“It’s even more stunning to consider that solutions are at hand, if the world’s wealthy and most powerful countries choose to pursue them – solutions that would enable developing economies to recover and grow and would also deliver big-time to a global green energy future,” said Smith.
One Campaign’s analysis showed that lack of affordable capital will impact the whole world. The report further noted that Africa alone possesses vast renewable energy resources and carbon capture potential that could fuel its economic growth and transform global efforts to tackle climate change, but this potential cannot be realised without access to affordable capital.
The report also indicated that since 2000, governments in low-and low-middle income countries have faced huge financing needs and until recently, historically low interest rates, which led them to borrowing as it appeared a logical move.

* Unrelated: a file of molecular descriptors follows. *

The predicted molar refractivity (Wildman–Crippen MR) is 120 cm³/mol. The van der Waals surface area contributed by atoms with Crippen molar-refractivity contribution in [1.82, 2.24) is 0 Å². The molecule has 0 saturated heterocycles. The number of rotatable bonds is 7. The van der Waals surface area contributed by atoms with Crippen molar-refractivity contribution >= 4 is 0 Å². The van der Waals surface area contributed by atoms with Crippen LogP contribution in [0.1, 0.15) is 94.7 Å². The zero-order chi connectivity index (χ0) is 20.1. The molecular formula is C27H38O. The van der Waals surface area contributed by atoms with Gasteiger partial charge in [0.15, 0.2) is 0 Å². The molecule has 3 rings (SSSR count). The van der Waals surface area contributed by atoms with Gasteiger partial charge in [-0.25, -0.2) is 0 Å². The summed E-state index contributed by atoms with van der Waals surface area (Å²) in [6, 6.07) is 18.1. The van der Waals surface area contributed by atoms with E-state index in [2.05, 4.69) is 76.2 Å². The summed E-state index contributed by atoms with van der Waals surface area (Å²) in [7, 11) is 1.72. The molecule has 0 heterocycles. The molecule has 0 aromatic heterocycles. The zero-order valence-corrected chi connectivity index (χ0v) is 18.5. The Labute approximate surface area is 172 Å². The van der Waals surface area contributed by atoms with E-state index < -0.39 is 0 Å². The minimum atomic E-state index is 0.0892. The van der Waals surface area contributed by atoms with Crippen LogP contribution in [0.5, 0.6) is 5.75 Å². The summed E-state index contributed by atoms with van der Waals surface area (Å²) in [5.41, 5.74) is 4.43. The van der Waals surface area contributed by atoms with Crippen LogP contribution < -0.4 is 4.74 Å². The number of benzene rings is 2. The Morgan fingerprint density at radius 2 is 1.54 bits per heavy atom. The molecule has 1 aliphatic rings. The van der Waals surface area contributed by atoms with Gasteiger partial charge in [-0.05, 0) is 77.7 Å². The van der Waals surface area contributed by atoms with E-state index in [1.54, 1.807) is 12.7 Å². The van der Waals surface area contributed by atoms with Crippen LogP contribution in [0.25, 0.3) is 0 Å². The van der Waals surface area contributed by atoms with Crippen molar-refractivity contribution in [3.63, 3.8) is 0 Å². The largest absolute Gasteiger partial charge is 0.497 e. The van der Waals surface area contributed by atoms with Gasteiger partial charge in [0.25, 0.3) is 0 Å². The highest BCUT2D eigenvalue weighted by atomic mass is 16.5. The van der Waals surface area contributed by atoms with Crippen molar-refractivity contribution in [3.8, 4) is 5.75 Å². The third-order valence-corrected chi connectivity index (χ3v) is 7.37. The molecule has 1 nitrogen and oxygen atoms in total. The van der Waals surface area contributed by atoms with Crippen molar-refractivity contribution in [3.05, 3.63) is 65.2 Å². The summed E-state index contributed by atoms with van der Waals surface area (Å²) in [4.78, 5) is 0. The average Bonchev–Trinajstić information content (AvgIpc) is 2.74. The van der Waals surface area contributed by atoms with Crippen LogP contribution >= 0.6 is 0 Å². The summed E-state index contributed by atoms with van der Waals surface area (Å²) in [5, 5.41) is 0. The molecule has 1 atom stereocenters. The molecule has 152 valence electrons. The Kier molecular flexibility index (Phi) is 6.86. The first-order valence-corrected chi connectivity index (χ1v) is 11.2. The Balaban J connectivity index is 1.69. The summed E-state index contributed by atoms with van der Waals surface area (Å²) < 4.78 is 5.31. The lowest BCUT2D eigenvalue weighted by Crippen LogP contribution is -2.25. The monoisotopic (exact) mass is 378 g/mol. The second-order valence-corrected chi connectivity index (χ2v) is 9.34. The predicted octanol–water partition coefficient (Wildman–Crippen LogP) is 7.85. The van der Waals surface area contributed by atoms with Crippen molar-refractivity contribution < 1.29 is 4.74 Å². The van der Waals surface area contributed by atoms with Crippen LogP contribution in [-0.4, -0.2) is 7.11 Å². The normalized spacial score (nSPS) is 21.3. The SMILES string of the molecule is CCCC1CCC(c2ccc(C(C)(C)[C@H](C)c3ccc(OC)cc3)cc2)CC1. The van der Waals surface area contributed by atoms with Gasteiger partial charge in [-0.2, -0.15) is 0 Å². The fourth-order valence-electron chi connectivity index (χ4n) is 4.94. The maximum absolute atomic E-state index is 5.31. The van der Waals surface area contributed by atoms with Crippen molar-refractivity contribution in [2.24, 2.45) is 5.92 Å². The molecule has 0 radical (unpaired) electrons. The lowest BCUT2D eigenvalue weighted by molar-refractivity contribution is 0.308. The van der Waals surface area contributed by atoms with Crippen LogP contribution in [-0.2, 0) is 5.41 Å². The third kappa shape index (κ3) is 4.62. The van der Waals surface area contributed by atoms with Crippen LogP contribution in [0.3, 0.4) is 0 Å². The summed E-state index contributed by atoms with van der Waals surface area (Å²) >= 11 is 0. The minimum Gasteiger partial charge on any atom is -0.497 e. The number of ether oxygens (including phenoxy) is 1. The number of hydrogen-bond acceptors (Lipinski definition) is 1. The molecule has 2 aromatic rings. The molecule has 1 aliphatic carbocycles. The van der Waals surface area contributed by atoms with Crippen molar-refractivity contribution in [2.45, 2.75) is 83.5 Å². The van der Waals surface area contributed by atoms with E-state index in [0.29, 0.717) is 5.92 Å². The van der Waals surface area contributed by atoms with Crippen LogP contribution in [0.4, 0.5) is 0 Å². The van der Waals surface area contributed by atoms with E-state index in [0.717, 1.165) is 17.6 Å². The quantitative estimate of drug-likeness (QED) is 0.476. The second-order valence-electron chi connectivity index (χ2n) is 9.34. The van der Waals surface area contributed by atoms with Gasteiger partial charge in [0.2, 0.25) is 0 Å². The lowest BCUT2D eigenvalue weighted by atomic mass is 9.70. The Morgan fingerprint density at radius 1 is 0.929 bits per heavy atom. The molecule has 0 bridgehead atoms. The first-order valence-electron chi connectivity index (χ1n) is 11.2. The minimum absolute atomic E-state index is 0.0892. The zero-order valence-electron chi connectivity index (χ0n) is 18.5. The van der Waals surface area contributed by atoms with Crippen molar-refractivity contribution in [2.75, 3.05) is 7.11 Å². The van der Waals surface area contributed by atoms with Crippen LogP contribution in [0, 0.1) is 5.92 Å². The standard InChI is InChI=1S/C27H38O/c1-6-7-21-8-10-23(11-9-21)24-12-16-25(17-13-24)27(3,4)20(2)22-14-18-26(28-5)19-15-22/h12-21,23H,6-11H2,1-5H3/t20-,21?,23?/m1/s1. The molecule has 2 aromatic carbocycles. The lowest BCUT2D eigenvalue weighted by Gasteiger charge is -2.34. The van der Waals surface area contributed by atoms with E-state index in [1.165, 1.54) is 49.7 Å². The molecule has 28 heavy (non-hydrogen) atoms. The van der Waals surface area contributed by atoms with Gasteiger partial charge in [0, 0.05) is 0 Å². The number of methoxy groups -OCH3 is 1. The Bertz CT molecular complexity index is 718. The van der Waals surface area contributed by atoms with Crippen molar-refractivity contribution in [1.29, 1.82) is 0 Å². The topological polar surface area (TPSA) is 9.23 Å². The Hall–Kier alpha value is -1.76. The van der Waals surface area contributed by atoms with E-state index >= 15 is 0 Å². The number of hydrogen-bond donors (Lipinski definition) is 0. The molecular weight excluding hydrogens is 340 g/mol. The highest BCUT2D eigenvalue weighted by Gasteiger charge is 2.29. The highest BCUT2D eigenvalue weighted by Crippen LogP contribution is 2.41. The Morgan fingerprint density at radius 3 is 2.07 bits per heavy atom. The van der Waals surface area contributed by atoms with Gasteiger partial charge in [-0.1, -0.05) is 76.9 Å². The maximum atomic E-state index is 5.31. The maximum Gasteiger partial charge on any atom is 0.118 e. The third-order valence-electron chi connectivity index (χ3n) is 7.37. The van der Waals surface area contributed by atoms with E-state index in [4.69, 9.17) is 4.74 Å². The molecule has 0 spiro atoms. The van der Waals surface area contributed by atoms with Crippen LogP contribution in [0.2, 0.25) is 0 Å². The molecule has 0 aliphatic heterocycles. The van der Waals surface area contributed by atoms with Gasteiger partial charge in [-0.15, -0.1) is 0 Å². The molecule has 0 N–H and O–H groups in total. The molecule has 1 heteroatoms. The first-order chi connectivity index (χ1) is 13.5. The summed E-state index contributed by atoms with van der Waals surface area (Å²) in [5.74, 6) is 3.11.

Unfortunately, in the decade to 2021, Africa debt stocks grew by 250 percent to $645 billion with more and more of that debt in the form of market bonds as countries took finance where it was available. This came with an unpleasant price, leading to greater exposure to market changes, biassed risk assessments, and higher costs.
These high costs, One Campaign stressed, mean that African countries cannot invest for the future. It also pointed out that in addition to decreased health and social spending, they cannot harness their considerable resources to deliver climate solutions.
“Countries currently have little choice but to absorb the extra cost and make painful tradeoffs with social spending and transformational investments. If capital were more affordable, they would not have to make these impossible choices,” One Campaign emphasised.
According to the report, multilateral development banks (MDBs) such as the World Bank were established to provide transformational finance/capital at much affordable rates to needy economies but haven’t done enough to salvage the situation.
One Campaign maintained that MDBs offer much lower interest rates compared to the bond markets and the low-income, noting that low- and middle-income countries wouldn’t have fallen so deeply into the current debt crisis had the MDBs risen to the occasion.